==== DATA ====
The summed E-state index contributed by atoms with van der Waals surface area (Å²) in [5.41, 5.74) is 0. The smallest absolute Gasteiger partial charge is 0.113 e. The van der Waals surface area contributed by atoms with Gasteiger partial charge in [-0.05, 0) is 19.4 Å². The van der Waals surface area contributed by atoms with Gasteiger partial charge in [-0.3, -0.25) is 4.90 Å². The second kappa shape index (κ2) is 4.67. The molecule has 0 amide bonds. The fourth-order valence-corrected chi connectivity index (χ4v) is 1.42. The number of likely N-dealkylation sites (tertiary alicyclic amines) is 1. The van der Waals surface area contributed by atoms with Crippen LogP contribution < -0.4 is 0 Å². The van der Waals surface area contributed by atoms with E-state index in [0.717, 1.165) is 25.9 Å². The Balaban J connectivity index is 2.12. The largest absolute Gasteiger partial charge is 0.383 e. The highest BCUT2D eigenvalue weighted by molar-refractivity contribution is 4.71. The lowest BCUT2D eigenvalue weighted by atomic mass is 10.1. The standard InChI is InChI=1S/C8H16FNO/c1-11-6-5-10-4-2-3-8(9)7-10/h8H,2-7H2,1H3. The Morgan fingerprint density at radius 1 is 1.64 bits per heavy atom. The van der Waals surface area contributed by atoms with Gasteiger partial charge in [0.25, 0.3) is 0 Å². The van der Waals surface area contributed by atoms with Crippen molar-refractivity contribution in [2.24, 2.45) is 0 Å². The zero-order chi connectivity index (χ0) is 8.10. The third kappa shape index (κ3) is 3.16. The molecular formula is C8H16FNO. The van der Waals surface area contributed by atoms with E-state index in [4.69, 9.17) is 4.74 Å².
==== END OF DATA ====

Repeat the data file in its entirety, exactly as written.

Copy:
The summed E-state index contributed by atoms with van der Waals surface area (Å²) in [5.41, 5.74) is 0. The smallest absolute Gasteiger partial charge is 0.113 e. The van der Waals surface area contributed by atoms with Gasteiger partial charge in [-0.05, 0) is 19.4 Å². The van der Waals surface area contributed by atoms with Gasteiger partial charge in [-0.3, -0.25) is 4.90 Å². The second kappa shape index (κ2) is 4.67. The molecule has 0 amide bonds. The fourth-order valence-corrected chi connectivity index (χ4v) is 1.42. The number of likely N-dealkylation sites (tertiary alicyclic amines) is 1. The van der Waals surface area contributed by atoms with Crippen LogP contribution < -0.4 is 0 Å². The van der Waals surface area contributed by atoms with E-state index in [0.717, 1.165) is 25.9 Å². The Balaban J connectivity index is 2.12. The largest absolute Gasteiger partial charge is 0.383 e. The highest BCUT2D eigenvalue weighted by molar-refractivity contribution is 4.71. The lowest BCUT2D eigenvalue weighted by atomic mass is 10.1. The standard InChI is InChI=1S/C8H16FNO/c1-11-6-5-10-4-2-3-8(9)7-10/h8H,2-7H2,1H3. The Morgan fingerprint density at radius 1 is 1.64 bits per heavy atom. The van der Waals surface area contributed by atoms with Gasteiger partial charge in [0.25, 0.3) is 0 Å². The van der Waals surface area contributed by atoms with Crippen molar-refractivity contribution in [2.24, 2.45) is 0 Å². The zero-order chi connectivity index (χ0) is 8.10. The third kappa shape index (κ3) is 3.16. The molecular formula is C8H16FNO. The van der Waals surface area contributed by atoms with E-state index in [4.69, 9.17) is 4.74 Å².